armoredman
February 13, 2011, 07:31 PM
The idea that a $180 pump action needs to be justified where a $20,000 Purdey does not is simply stupid.
Not at all, you simply have to look at it from thier point of view. That superexpensive Purdy must belong to a member of the powerful and rich elite, one of the Alpha predators at the apex of society, so of course it is just fine.
That $180 pump gun could concievably be purchased by some member of the great unwashed, Leona Helmsly's "little people", who might decide to go Egyptian and force change on the elite, therefore that must not be allowed.

Radagast
February 13, 2011, 07:39 PM
Alex23:
The point is that few can afford a Purdy, so the proposed law:
a) Limits the number of shooters through cost- think of it as a 'saturday night special' law for long arms.
b) Restricts ownership to types of firearms that are less suitable for resisting tyranny.
c) Limits the type of firearm to those that are popular with the ruling class - note that gun control advocates in the USA never campaign against Beretta trap guns.

d)Based on Australian experience, half of the current firearms owners would turn in their firearms and not purchase new ones, so the culture of firearms ownership as a norm would within a generation have died out.

It was a well thought out plan. Luckily it failed, but even then the fact is that a third of Cantons voted to give up a basic right. Swiss gun owners have a lot of work ahead of them over the years as the anti-gunners are an international movement and well funded. They will be back.

Alex23
February 13, 2011, 10:39 PM
Rad and Armored, I take your points and you are sadly correct. It is elitist.

I did have the pleasure of attending a pheasant 'hunt' in Berkshire / Wiltshire once. I brought an 870 and wore ACUs. Everyone else was wearing tweed suits from Gieves & Hawkes, waistcoats, ties, and sporting $3000 Berettas at the cheap end.

Said 'hunt' involved 'beaters' (people who go through the woods with sticks making noise to rouse the birds). This produced a sizable cloud of birds flying over in close formation. A Baghdad Salute would have got you a couple.

It is possible I reacted to this inappropriately when I said to my host you cannot be serious.

I wasn't invited back but hey, it was a freebie. :p

52grain
February 13, 2011, 11:30 PM
Rad and Armored, I take your points and you are sadly correct. It is elitist.

I did have the pleasure of attending a pheasant 'hunt' in Berkshire / Wiltshire once. I brought an 870 and wore ACUs. Everyone else was wearing tweed suits from Gieves & Hawkes, waistcoats, ties, and sporting $3000 Berettas at the cheap end.

Said 'hunt' involved 'beaters' (people who go through the woods with sticks making noise to rouse the birds). This produced a sizable cloud of birds flying over in close formation. A Baghdad Salute would have got you a couple.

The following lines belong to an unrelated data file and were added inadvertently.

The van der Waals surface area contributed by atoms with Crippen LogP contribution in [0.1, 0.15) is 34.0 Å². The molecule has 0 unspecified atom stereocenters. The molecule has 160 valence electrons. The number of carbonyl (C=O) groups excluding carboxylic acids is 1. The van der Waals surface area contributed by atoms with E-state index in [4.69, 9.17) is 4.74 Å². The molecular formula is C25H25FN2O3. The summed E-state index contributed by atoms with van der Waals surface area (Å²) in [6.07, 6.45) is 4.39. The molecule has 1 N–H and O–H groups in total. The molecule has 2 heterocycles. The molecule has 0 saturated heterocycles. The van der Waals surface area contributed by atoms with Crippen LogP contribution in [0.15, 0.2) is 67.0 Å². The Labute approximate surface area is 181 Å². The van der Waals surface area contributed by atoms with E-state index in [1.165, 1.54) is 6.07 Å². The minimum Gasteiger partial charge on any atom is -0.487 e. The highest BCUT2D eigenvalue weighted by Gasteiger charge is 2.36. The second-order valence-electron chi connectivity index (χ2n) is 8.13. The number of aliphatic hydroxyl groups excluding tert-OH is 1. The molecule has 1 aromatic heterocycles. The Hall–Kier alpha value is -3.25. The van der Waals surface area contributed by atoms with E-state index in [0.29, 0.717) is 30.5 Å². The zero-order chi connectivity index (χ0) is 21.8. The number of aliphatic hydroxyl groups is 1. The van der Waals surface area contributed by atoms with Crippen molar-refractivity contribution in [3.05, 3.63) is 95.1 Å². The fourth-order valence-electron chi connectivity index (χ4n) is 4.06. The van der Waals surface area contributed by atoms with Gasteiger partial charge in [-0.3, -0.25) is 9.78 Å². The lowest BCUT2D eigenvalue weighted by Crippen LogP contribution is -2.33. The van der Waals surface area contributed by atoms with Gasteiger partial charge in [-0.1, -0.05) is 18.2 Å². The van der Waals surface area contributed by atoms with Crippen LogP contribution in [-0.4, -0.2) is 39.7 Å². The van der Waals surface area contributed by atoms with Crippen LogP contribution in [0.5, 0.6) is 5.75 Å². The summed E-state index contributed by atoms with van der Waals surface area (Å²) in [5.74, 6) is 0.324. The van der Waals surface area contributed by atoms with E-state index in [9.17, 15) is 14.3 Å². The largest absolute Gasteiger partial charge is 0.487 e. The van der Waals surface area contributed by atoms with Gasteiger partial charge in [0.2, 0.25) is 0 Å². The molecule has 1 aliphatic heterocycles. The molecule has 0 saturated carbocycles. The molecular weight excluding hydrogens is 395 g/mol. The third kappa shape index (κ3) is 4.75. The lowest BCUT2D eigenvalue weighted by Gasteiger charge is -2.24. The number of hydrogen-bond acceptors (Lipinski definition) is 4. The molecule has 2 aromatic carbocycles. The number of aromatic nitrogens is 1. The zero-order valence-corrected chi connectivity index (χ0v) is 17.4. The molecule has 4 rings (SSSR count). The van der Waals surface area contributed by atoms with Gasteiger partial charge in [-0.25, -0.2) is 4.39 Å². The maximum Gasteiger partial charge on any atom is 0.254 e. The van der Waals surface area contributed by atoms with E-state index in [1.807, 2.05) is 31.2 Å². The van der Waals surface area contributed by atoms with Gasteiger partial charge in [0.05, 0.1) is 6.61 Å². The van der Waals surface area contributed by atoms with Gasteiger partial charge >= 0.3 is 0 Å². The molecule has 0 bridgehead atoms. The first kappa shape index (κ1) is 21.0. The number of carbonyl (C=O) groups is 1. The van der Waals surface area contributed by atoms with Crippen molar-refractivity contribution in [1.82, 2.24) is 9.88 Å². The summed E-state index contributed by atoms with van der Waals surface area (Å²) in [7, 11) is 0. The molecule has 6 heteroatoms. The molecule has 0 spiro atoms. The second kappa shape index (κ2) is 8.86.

It is possible I reacted to this inappropriately when I said to my host you cannot be serious.

I wasn't invited back but hey, it was a freebie.

ROTFLMAO! Where in the world did you get an 870 in the middle of England?

Carl N. Brown
February 14, 2011, 10:52 AM
The anti-gunners campaigned with ads of bloody teddy bears?

http://news.yahoo.com/s/ap/20110213/ap_on_re_eu/eu_switzerland_firearms_vote_7

Frank Jordans, "Swiss vote to keep their guns at home", Associated Press, Sun Feb 13, 9:18 am ET

GENEVA -- Swiss voters came out strongly in favor of their right to bear arms Sunday, with a clear majority rejecting a plan by churches and women's groups to tighten the Alpine nation's liberal gun laws. ....
"This is an important sign of confidence in our soldiers," said Pius Segmueller, a lawmaker with the Christian People's Party and former commander of the Vatican's Swiss Guard.....

Please hit the link to the rest of the article.

I notice that Switzerland's "liberal gun laws" mentioned in the article include: if you are eligible for military service you are issued an army rifle, when you have completed militia service you can keep your service rifle, and at any time you can buy commercial guns and ammo (including ammo for practice with your service rifle, but you must keep the seal on your gov't issue battle pack of ammo intact for emergency use only). That's liberal gun laws most folks here could get behind. (Of course Schumer and Feinstein and NY Times would not agree with that definition of "liberal gun laws" :) .)

Sav .250
February 14, 2011, 11:04 AM
I doubt the Swiss have many "home invasion" problems! :)

hirundo82
February 14, 2011, 02:04 PM
Good news for the Swiss, and good job by Pro-Tell and the other Swiss gun rights groups.

On my part, I'm doing the best I can to save Switzerland's youth from a violent death at the hands of a gun by buying up as many K31 carbines as I can afford. If anyone wants to help me save them from SIG 556 rifles as well, I accept donations.

Scott7891
February 15, 2011, 11:57 PM
If anyone wants to help me save them from SIG 556 rifles as well, I accept donations.

The Swiss do not have 556 rifles. The 556 is only made in the U.S. in Exeter, N.H. at SIG SAUER USA. It is a U.S. civilian gun. The Swiss use the better made and better quality 550/551/552 rifles that are actual military issue rifles.

hirundo82
February 16, 2011, 10:28 AM
I know that the Swiss use the 550 series rather than the 556, but the 556 is that closest available in the US and I've been coveting one for a while now. The Swiss ex-military rifles can't be imported into the US because they were manufactured as select-fire, so the ATF considers them to be machineguns even if converted to semiauto only as the Swiss do when the guns are privatized.